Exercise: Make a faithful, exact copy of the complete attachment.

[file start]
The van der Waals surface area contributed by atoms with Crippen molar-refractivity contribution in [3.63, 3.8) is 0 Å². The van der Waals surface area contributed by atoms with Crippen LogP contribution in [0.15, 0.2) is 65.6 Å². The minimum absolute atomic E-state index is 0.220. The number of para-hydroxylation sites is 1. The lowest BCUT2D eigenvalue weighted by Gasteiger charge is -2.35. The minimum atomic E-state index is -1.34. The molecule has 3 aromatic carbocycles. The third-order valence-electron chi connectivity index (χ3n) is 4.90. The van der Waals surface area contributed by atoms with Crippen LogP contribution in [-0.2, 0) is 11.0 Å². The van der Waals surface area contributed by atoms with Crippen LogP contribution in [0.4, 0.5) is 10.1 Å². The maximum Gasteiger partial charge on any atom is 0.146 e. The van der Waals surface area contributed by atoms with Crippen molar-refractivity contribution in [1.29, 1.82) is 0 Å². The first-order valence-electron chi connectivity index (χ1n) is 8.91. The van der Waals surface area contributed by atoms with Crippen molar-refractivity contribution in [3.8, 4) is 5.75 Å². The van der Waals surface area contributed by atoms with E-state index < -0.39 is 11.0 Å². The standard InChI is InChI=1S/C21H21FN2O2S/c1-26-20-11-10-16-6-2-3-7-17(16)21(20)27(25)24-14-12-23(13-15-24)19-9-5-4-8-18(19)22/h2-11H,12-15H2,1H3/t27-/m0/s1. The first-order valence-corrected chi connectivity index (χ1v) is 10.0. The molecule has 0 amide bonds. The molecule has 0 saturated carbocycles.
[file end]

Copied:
The van der Waals surface area contributed by atoms with Crippen molar-refractivity contribution in [3.63, 3.8) is 0 Å². The van der Waals surface area contributed by atoms with Crippen LogP contribution in [0.15, 0.2) is 65.6 Å². The minimum absolute atomic E-state index is 0.220. The number of para-hydroxylation sites is 1. The lowest BCUT2D eigenvalue weighted by Gasteiger charge is -2.35. The minimum atomic E-state index is -1.34. The molecule has 3 aromatic carbocycles. The third-order valence-electron chi connectivity index (χ3n) is 4.90. The van der Waals surface area contributed by atoms with Crippen LogP contribution in [-0.2, 0) is 11.0 Å². The van der Waals surface area contributed by atoms with Crippen LogP contribution in [0.4, 0.5) is 10.1 Å². The maximum Gasteiger partial charge on any atom is 0.146 e. The van der Waals surface area contributed by atoms with Crippen molar-refractivity contribution in [1.29, 1.82) is 0 Å². The first-order valence-electron chi connectivity index (χ1n) is 8.91. The van der Waals surface area contributed by atoms with Crippen molar-refractivity contribution in [3.8, 4) is 5.75 Å². The van der Waals surface area contributed by atoms with E-state index < -0.39 is 11.0 Å². The standard InChI is InChI=1S/C21H21FN2O2S/c1-26-20-11-10-16-6-2-3-7-17(16)21(20)27(25)24-14-12-23(13-15-24)19-9-5-4-8-18(19)22/h2-11H,12-15H2,1H3/t27-/m0/s1. The first-order valence-corrected chi connectivity index (χ1v) is 10.0. The molecule has 0 amide bonds. The molecule has 0 saturated carbocycles.